Burong Mangga

By Anonymous Paul on 16 February, 2012

I’ve been seeing mangoes a lot lately. Sweet, juicy, yellow fruit. There are also literal heaps of green (unripe) mangoes along with the bright yellows. And if life hands you green mangoes…you make “buro”. Buro literally means “to ferment” or “fermented”. But if you’re on the verge of freaking out, keep in mind there are many types of fermented foods you probably already eat as kimchi, sauerkraut and yogurt.

Bulacan and Pamapanga have traditions of placing fish in with cooked rice, salt and a powdered red “starter” called angkak that produces, after a few weeks, the nicely tart condiment known as balo-balo in Pampangueno or simply as buro in Tagalog. In the case of green mangoes, I think the process is a lot more closer to pickling more than anything. This version is adapted from one of Marketman’s recipes and approximates the sweet/salty/sour preserved mangoes you find in Binondo or those found in corner shops inside groceries along with all the champoy. It’s easy!

Peel and slice six medium to large tart green mangoes and place them in a bowl. I like them in thinner slivers. Others like them finger sized.

Mix together a slurry consisting of 2.5 cups of white sugar (yes, it’s a lot), 1/2 cup white vinegar (cane vinegar is fine), and 3/4 cup non-iodized rock/sea salt and pour over the mango slices. Mix. Leave and let sit for 8 hours or overnight. This process draws out quite a bit of moisture, softens the raw flavor (pakla) of the mangoes and salt cures them slightly. The mangoes will shrink a bit and will be swimming in its own sticky syrup the next day.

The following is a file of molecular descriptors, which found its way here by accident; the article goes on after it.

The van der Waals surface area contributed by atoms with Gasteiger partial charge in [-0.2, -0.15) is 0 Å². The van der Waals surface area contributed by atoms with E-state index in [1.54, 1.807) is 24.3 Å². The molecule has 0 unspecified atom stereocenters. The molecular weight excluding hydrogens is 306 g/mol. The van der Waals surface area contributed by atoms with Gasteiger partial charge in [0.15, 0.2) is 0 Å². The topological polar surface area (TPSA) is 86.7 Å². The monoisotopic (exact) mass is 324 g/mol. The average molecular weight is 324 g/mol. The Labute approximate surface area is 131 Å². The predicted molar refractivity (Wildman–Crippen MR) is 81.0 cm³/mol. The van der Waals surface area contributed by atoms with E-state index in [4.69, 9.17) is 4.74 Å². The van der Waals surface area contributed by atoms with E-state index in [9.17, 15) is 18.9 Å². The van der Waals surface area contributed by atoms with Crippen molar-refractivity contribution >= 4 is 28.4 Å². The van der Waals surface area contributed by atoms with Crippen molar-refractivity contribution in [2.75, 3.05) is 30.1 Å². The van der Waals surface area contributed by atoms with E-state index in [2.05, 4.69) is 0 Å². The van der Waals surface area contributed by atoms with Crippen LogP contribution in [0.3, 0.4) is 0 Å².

Drain the mangoes. Reserving a bit of the liquid if you prefer to use in the fermentation stage.

Place mangoes in a jar (preferably with an airtight lid; add a little bit of the purged liquid from previous stage if desired) then cover with simple syrup. Simple syrup is basically equal parts sugar and water mixed over heat and then allowed to cool. Amount depends on the size of the jar. I think I used about 2 cups. I also add a teaspoon of turmeric at this stage. This gives a warm, earthy flavor similar to ginger and colors the mixture an attractive yellow. (I’ve made versions of this placing cardamom, cumin, coriander seeds, chilies and black peppercorns in the mix and turned out great as well.)

Top with 3/4 to 1 cup of beer. I had some Red Horse at home and used that because of its sweetish taste. But otherwise, use whatever (light-colored) beer  you prefer. Mix again, seal the lid and leave in the fridge for at least 5 days. If you can resist eating it. Though it’ll taste better maybe after a week or so.

Goes very well with fried and grilled foods as a condiment. And adobo. With lots of steaming white rice, please.





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  • FEBRUARY 18, 2012 9:47 AM

    the food dude said...

    I just love this, so simple yet full of flavor. Great comfort food!

  • FEBRUARY 25, 2014 3:29 PM

    joey @ 80 breakfasts said...

    Wow! Love this!! Do you think this will work with pajo?

  • FEBRUARY 25, 2014 11:53 PM

    Anonymous Paul said...

    Hi Joey, I think it would work perfectly. Sounds interesting